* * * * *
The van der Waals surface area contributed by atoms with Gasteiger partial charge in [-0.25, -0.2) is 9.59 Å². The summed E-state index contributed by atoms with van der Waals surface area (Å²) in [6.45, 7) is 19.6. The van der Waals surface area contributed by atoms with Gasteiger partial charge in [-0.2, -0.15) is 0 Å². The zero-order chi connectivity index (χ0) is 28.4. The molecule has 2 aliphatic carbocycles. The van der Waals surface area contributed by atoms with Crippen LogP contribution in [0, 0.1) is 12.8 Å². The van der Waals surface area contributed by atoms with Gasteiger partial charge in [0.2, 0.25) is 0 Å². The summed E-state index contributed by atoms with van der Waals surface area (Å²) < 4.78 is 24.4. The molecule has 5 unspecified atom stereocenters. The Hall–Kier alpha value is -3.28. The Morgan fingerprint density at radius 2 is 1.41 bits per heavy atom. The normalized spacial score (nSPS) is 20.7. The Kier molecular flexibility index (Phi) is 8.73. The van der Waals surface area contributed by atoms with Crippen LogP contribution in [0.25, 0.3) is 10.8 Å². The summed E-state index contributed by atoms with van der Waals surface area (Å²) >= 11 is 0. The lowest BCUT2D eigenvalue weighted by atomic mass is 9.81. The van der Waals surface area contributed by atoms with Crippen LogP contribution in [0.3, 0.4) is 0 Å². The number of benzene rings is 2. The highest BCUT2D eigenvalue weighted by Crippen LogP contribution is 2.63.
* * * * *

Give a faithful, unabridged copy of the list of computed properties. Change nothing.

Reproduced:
The van der Waals surface area contributed by atoms with Gasteiger partial charge in [-0.25, -0.2) is 9.59 Å². The summed E-state index contributed by atoms with van der Waals surface area (Å²) in [6.45, 7) is 19.6. The van der Waals surface area contributed by atoms with Gasteiger partial charge in [-0.2, -0.15) is 0 Å². The zero-order chi connectivity index (χ0) is 28.4. The molecule has 2 aliphatic carbocycles. The van der Waals surface area contributed by atoms with Crippen LogP contribution in [0, 0.1) is 12.8 Å². The van der Waals surface area contributed by atoms with Gasteiger partial charge in [0.2, 0.25) is 0 Å². The summed E-state index contributed by atoms with van der Waals surface area (Å²) < 4.78 is 24.4. The molecule has 5 unspecified atom stereocenters. The Hall–Kier alpha value is -3.28. The Morgan fingerprint density at radius 2 is 1.41 bits per heavy atom. The normalized spacial score (nSPS) is 20.7. The Kier molecular flexibility index (Phi) is 8.73. The van der Waals surface area contributed by atoms with Crippen LogP contribution in [0.25, 0.3) is 10.8 Å². The summed E-state index contributed by atoms with van der Waals surface area (Å²) >= 11 is 0. The lowest BCUT2D eigenvalue weighted by atomic mass is 9.81. The van der Waals surface area contributed by atoms with Crippen LogP contribution in [0.3, 0.4) is 0 Å². The number of benzene rings is 2. The highest BCUT2D eigenvalue weighted by Crippen LogP contribution is 2.63.